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News & Comments

A brief roundup of news and updates for HISCFA members.  Your comments are welcomed but if you have any questions it's best to email one of the board members for a more timely response.

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  • December 10, 2019 11:00 AM | Anonymous

    Dear HISCFA Members,

    I would like to inform you about a conversation I had on Tuesday December 3 with Jessica Kines. Jessica is the contact person for the Department of State Police, DSP, who have control over ferry rates. Jessica is new to her position and has only been there for four months. She and her associates are empowered under Act No. 240 and House bill No.4807 to review the rates of water carriers such as Champion Auto Ferry. This legislation was sponsored by then Representative Dan Lauwers, now Senator Lauwers, and was enacted into law in 2017. It is important to recognize that they haven’t been regulating water ferry rates for very long and may not have faced challenges to their approval of rate increases before the current increase of our rates.

    Jessica was very helpful and understanding of our situation. She also freely admits that this is all new to her and the DSP. They recognize that House bill No. 4807 leaves a lot to be desired and greatly favors the carrier. They are however bound to act in manner that follows that bill, they are after all the State Police.

    The items we covered in our conversation included:

    The fact that we are dealing with a private corporation that has a monopoly.

    The fact that we have at this time no alternative means of getting from the mainland to the island and see no chance of one in the near future.

    The fact that we are not involved in rate changes and aren’t made aware of them until after they are approved by the DSP. A very uphill process.

    Our only resort is to appeal these rate increases to the DSP under Sec. 4 of HB 4807. We have been asked to file these complaints with the Attorney Generals office thereby involving another State agency in the process who will also have to become involved and informed.

    Our current rates.

    The increase in those rates both on a dollar basis, $2.00/trip and a percentage basis, 28% for ticket holders and $2.00/trip and 20% for day trippers.

    The impact these new rates would have on our residents and our businesses.

    The dollar increases in addition to the money paid currently for a working family of two: $2 x 30 days x 2 people =$120/mo.

    The fact that many of our island residents are retired and living on a fixed income that doesn’t increase annually at 28%.

    Other rate increases have been made that effect commercial trucking thereby increasing the cost of building and doing business on the island.

    The fact that many of our elderly residents are frequently off the island for routine medical care.

    The condition of the current infrastructure of the docks and boats.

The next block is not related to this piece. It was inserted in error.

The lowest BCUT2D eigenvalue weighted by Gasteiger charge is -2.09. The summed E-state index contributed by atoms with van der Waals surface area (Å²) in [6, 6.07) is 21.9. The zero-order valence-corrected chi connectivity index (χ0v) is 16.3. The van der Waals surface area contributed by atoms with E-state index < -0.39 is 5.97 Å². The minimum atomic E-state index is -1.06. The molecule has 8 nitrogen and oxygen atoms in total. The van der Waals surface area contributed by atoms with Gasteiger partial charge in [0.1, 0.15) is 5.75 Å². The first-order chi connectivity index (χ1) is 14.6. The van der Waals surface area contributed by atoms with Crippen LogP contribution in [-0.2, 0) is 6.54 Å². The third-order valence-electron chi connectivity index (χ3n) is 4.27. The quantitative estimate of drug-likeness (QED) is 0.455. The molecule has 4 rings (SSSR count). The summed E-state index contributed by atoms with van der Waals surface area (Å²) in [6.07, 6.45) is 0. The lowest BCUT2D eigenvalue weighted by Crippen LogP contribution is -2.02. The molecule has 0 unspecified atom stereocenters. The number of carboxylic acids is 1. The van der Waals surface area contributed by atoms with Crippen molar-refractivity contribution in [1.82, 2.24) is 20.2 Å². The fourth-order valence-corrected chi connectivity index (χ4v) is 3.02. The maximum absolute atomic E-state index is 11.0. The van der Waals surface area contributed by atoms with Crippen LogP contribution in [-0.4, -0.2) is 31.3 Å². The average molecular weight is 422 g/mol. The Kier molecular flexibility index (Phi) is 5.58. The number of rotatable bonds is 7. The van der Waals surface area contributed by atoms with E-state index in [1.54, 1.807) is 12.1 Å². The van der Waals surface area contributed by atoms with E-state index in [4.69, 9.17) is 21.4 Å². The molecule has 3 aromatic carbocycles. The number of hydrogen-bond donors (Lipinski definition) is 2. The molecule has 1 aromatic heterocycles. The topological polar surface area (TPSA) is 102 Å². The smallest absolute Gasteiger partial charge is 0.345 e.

Only one of two docks are in service on the mainland side and two of three docks on the island side. The third dock on the island side collapsed.

    If the one dock on the mainland side fails, we will have no connection to the mainland.

    There is no schedule of when repairs of the docks will be completed.

    The reduction of load limits and type of vehicles that are permitted to use the ferry.

    The impact these restrictions are having, with no change in site, on ongoing and new construction projects and other services to the island. Trucks are restricted to one rear axle and trailers to no more than two axles.

    I asked if the $2/$2 fair increase could be changed to a $1 increase for ticket book holders and $3 increase for day trippers. Jessica said she would run the idea by her people.

    I asked if she would summarize our discussion since at the time of our conversation I was driving to an appointment and couldn’t take any notes. Jessica said she would do that.

    Jessica offered the following:

    “The Michigan State Police (MSP) reviewed, vetted and approved Champion Auto Ferry’s proposed tariff based on section 460.207 of Act 246. The MSP also completed an onsite evaluation and has required Champion’s to submit a timeline for repairs and will be actively monitoring their progress.”

    I was hoping for more but I understand the situation she is in. The above comments are therefore my recollection of our conversation.

    The good news is that many islanders, in addition to HISFCA have reached out to the DSP, Senator Lauwers and others. We have their attention and I believe, based on other conversations I have had recently, that things will improve. The dialog has begun and the pertinent parties are working on solutions. For now, we are stuck with these increases. If there is a silver lining to this situation it is that these increases will witness to others, who might be interested in providing service to the island, that it will be more feasible for them to do so.

    In the meantime, I urge everyone, to continue to RESPECTFULLY contact our representatives, these are the people we will have to work with in the future to solve our issues. If you choose to do so you may file a formal complaint with the Attorney General’s Office (link below). It is an election year and our 800 members and their families are voters and we have power.

    Respectfully submitted,

    George Covalle, President

  • March 19, 2019 9:00 AM | Anonymous

    This year marks the first annual Harsen’s Island St. Clair Flats Association membership survey.  The objective of the survey was to learn more about members and their households, which will ultimately help the HISCFA board of directors with prioritizing and planning initiatives.

    Who and When:

    The survey was emailed on March 8, 2019 to any active member with whom we have an email address (requested on your membership renewal/application form).  It was sent to 511 total members and only one survey submission per recipient was allowed.  When the survey closed on March 31, a total of 212 surveys had been completed—a 41.5% response rate which exceeded our expectations.  An incentive of entry into a drawing for one free book of ferry tickets was used to encourage participation—178 respondents entered the drawing.  The winner of the drawing for the book of ferry tickets was announced at the April HISCFA meeting.